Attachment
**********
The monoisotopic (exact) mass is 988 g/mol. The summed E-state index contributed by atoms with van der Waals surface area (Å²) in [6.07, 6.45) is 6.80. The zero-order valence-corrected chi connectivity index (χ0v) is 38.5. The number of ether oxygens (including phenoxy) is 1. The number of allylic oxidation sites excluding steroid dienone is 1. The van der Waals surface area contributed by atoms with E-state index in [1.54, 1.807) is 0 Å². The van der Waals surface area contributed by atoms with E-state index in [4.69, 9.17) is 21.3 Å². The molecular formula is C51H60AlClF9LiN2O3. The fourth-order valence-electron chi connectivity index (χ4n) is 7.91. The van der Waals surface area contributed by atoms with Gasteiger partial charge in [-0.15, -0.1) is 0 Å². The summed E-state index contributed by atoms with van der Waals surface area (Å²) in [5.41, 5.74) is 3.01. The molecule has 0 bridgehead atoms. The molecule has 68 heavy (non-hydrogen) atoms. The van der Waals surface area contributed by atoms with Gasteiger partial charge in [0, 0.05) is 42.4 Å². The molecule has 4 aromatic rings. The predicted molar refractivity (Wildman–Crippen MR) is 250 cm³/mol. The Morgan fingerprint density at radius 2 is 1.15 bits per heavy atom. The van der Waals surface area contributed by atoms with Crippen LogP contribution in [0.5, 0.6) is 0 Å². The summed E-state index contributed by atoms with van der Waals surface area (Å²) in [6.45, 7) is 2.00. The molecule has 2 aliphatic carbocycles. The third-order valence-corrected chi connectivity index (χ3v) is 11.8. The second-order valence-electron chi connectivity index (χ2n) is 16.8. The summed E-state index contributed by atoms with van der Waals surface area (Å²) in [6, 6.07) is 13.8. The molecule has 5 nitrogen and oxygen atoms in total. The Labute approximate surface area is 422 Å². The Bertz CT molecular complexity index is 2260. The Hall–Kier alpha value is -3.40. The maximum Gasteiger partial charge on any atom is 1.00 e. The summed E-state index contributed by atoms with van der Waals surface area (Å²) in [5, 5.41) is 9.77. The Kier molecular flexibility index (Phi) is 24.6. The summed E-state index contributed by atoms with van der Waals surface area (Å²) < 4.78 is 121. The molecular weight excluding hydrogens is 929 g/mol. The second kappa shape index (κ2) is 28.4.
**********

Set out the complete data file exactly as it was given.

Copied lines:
The monoisotopic (exact) mass is 988 g/mol. The summed E-state index contributed by atoms with van der Waals surface area (Å²) in [6.07, 6.45) is 6.80. The zero-order valence-corrected chi connectivity index (χ0v) is 38.5. The number of ether oxygens (including phenoxy) is 1. The number of allylic oxidation sites excluding steroid dienone is 1. The van der Waals surface area contributed by atoms with E-state index in [1.54, 1.807) is 0 Å². The van der Waals surface area contributed by atoms with E-state index in [4.69, 9.17) is 21.3 Å². The molecular formula is C51H60AlClF9LiN2O3. The fourth-order valence-electron chi connectivity index (χ4n) is 7.91. The van der Waals surface area contributed by atoms with Gasteiger partial charge in [-0.15, -0.1) is 0 Å². The summed E-state index contributed by atoms with van der Waals surface area (Å²) in [5.41, 5.74) is 3.01. The molecule has 0 bridgehead atoms. The molecule has 68 heavy (non-hydrogen) atoms. The van der Waals surface area contributed by atoms with Gasteiger partial charge in [0, 0.05) is 42.4 Å². The molecule has 4 aromatic rings. The predicted molar refractivity (Wildman–Crippen MR) is 250 cm³/mol. The Morgan fingerprint density at radius 2 is 1.15 bits per heavy atom. The van der Waals surface area contributed by atoms with Crippen LogP contribution in [0.5, 0.6) is 0 Å². The summed E-state index contributed by atoms with van der Waals surface area (Å²) in [6.45, 7) is 2.00. The molecule has 2 aliphatic carbocycles. The third-order valence-corrected chi connectivity index (χ3v) is 11.8. The second-order valence-electron chi connectivity index (χ2n) is 16.8. The summed E-state index contributed by atoms with van der Waals surface area (Å²) in [6, 6.07) is 13.8. The molecule has 5 nitrogen and oxygen atoms in total. The Labute approximate surface area is 422 Å². The Bertz CT molecular complexity index is 2260. The Hall–Kier alpha value is -3.40. The maximum Gasteiger partial charge on any atom is 1.00 e. The summed E-state index contributed by atoms with van der Waals surface area (Å²) in [5, 5.41) is 9.77. The Kier molecular flexibility index (Phi) is 24.6. The summed E-state index contributed by atoms with van der Waals surface area (Å²) < 4.78 is 121. The molecular weight excluding hydrogens is 929 g/mol. The second kappa shape index (κ2) is 28.4.